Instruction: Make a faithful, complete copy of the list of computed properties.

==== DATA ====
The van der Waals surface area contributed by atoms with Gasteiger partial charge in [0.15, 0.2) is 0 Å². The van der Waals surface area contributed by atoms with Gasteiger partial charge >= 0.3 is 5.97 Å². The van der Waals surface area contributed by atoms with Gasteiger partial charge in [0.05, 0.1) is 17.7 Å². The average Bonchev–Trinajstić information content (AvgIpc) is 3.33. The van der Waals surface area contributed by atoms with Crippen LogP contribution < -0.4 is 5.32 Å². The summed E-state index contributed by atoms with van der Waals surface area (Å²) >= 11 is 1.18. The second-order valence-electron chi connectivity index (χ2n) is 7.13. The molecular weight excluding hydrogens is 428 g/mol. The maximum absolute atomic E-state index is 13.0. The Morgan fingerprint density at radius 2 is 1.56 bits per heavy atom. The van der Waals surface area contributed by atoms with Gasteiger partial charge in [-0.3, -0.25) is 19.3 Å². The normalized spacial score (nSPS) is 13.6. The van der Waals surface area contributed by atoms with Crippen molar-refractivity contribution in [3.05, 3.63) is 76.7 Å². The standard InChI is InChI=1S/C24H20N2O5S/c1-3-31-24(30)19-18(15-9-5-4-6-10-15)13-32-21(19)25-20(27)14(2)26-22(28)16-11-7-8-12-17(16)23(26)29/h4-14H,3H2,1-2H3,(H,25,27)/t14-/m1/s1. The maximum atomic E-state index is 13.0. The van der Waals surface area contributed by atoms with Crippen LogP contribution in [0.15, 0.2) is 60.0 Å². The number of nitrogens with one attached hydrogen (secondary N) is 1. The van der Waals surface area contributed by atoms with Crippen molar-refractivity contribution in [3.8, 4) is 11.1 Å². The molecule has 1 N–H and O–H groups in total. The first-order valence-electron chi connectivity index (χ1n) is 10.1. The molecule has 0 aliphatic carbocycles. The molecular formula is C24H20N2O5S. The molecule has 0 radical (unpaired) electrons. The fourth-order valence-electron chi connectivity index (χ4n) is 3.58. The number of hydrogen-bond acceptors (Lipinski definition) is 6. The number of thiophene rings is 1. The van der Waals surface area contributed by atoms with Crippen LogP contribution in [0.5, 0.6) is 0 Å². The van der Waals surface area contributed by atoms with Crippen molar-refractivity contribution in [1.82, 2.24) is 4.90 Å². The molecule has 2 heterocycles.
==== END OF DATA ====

The van der Waals surface area contributed by atoms with Gasteiger partial charge in [0.15, 0.2) is 0 Å². The van der Waals surface area contributed by atoms with Gasteiger partial charge >= 0.3 is 5.97 Å². The van der Waals surface area contributed by atoms with Gasteiger partial charge in [0.05, 0.1) is 17.7 Å². The average Bonchev–Trinajstić information content (AvgIpc) is 3.33. The van der Waals surface area contributed by atoms with Crippen LogP contribution < -0.4 is 5.32 Å². The summed E-state index contributed by atoms with van der Waals surface area (Å²) >= 11 is 1.18. The second-order valence-electron chi connectivity index (χ2n) is 7.13. The molecular weight excluding hydrogens is 428 g/mol. The maximum absolute atomic E-state index is 13.0. The Morgan fingerprint density at radius 2 is 1.56 bits per heavy atom. The van der Waals surface area contributed by atoms with Gasteiger partial charge in [-0.3, -0.25) is 19.3 Å². The normalized spacial score (nSPS) is 13.6. The van der Waals surface area contributed by atoms with Crippen molar-refractivity contribution in [3.05, 3.63) is 76.7 Å². The standard InChI is InChI=1S/C24H20N2O5S/c1-3-31-24(30)19-18(15-9-5-4-6-10-15)13-32-21(19)25-20(27)14(2)26-22(28)16-11-7-8-12-17(16)23(26)29/h4-14H,3H2,1-2H3,(H,25,27)/t14-/m1/s1. The maximum atomic E-state index is 13.0. The van der Waals surface area contributed by atoms with Crippen LogP contribution in [0.15, 0.2) is 60.0 Å². The number of nitrogens with one attached hydrogen (secondary N) is 1. The van der Waals surface area contributed by atoms with Crippen molar-refractivity contribution in [3.8, 4) is 11.1 Å². The molecule has 1 N–H and O–H groups in total. The first-order valence-electron chi connectivity index (χ1n) is 10.1. The molecule has 0 aliphatic carbocycles. The molecular formula is C24H20N2O5S. The molecule has 0 radical (unpaired) electrons. The fourth-order valence-electron chi connectivity index (χ4n) is 3.58. The number of hydrogen-bond acceptors (Lipinski definition) is 6. The number of thiophene rings is 1. The van der Waals surface area contributed by atoms with Crippen LogP contribution in [0.5, 0.6) is 0 Å². The van der Waals surface area contributed by atoms with Crippen molar-refractivity contribution in [1.82, 2.24) is 4.90 Å². The molecule has 2 heterocycles.